However, I was quite surprised to find similar views from online people. Many seemed sure they were the only sane person online and all others were some sort of freaks that you should keep your children away from. No one would believe that I was actually a girl on top of this. After working with a MUD (Multi-User Dungeon) for several years, two of the players were going to be in my hometown for a visit. I invited them out for dinner. They were in college and wanted to go, but stated that their parents insisted on meeting me first as they were convinced anyone online had to be an evil incarnate. I drove out to meet them and tried not to laugh as their entire family stared and I watched as they processed that I appeared to be just like their coworkers and friends rather than having a tail or whatever they had expected. The friends were allowed to go to dinner with me and apologized profusely for their parents. They said that, “They just don’t understand and think anyone we meet from an online game is out to kill you or something.” I cheered the parents for being wary of any strangers and looking out for their kids, but wondered where the fear of gamers in general came from. Even my own son had been affected by these myths. I dragged him along to a recent meeting of AO (Anarchy Online) fans and the first words out of his mouth were, “Wow…they look so normal!”

What makes people have this image of online gamers? Movies like “The Hackers” and “The Maze” certainly contributed, I suppose, but that I can understand. What I can’t understand is the media’s willingness to perpetuate this. Right after the horrible Columbine tragedy, as I sat watching this unbelievable horror play out in front of me, I noticed the reporters all mentioned one thing, the suspects were known to play an online game. They didn’t blame the game of course, but the innuendo was there. I wanted to scream, “Did they also drink Coke or perhaps read or watch television?” The duo had been bowling that morning, but that wasn’t mentioned. The fact that they played an online game was thrown in as if to explain it all. A few months back, there was a story all over the news about a child that died while their mother was playing a game online. If the parent was washing the dishes, having an affair, working, reading, sewing or building model trains, it doesn’t seem to merit attention, but if they were playing an online game, well that changes everything. I know, positive things aren’t as good for ratings I suppose, but the good is there and shouldn’t be overlooked. We rarely hear much about the people that state an online game saved their marriage or that they met their soul mate, best friend or spouse in an online game though those things happen more than the negatives. These stories are out there, but not picked up by the major news carriers. Fear is better for the ratings.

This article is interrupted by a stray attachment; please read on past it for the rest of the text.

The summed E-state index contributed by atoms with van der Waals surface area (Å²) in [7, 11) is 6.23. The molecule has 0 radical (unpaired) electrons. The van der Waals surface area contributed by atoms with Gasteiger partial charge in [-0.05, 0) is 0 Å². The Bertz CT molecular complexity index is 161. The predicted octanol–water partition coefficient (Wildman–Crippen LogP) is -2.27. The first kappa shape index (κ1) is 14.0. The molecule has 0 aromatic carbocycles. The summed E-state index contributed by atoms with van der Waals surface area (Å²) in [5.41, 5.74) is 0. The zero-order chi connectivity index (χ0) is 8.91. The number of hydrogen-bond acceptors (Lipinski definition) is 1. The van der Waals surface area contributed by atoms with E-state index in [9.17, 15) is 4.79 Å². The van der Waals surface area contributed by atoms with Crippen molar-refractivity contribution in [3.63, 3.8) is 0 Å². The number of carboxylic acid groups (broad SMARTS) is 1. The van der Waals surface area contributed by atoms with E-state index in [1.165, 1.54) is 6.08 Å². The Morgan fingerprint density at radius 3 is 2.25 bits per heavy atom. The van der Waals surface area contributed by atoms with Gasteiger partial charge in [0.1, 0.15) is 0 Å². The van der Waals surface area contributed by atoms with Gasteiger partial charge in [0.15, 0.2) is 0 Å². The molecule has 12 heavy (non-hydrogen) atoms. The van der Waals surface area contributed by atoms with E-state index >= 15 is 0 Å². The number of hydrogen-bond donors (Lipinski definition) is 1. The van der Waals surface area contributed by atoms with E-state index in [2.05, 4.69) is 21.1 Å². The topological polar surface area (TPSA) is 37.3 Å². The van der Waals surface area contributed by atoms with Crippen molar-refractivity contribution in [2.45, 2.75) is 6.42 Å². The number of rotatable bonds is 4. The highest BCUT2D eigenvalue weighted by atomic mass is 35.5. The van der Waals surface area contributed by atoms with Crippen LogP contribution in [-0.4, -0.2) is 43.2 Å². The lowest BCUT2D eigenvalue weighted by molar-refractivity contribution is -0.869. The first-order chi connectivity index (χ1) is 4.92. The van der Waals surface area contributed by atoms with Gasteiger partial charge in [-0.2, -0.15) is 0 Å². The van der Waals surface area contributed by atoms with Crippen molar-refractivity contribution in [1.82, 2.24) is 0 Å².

Recently, while speaking with a reporter who was to review Anarchy Online’s latest expansion pack, “Shadowlands”, he asked, “Is it true that it’s like crack? If I start playing, I won’t be able to stop?” First, I thought that he was joking, but he was not. I explained to him that despite the hype, the fact is that most gamers lead productive lives. Most are either employed full-time or attend college/university. I also pointed out that there is zero evidence to indicate online gaming is any more addictive than offline gaming.

A few days ago a large Swedish site was interviewing FUNCOM’s game director, Gaute Godager, and asked, “Most MMORPGs seems like they are only for geeks with special interests. What do you think needs to be done to have everyone play MMOs?”

Why are gamers considered to be geeks with special interests? Gamers are not, for the most part, any more or less social parasites than their non-gamer counterparts. Such wide stereotyping is not acceptable when applied to motorcycle enthusiasts, movie aficionados, avid readers or fitness buffs. Why are we more scorned than even couch potatoes?

The Myths:

Myth 1: Online gaming turns you into a recluse? Bzzzt.

Not according to 65 percent of students surveyed by the Pew Research Center ( The survey states that it does not interfere with the time that they would spend with family and friends.

Nick Yee has some wonderful articles about this topic on his own website ( Studies published by the Entertainment Software Association ( have revealed that the vast majority of people who play games do so with friends and family. Almost 40 percent of frequent game players play with friends, 33 percent play with siblings and about 25 percent play with their spouse and/or parent(s).

Online games are extremely social. Not only do you interact with people from all over the world virtually, but this also has led to numerous friendships and even romances in the “real world”. Social interaction is a major part of online gaming.

Myth 2: Online games are too violent and lead to violence. Bzzzt.

It isn’t often mentioned, but there is less violence in online gaming than console gaming according to research conducted at the Miami University of Ohio ( Neither I, nor any of my friends or family that play online games has ever been accused of being violent.

Myth 3: Gaming is only for males. Bzzzt.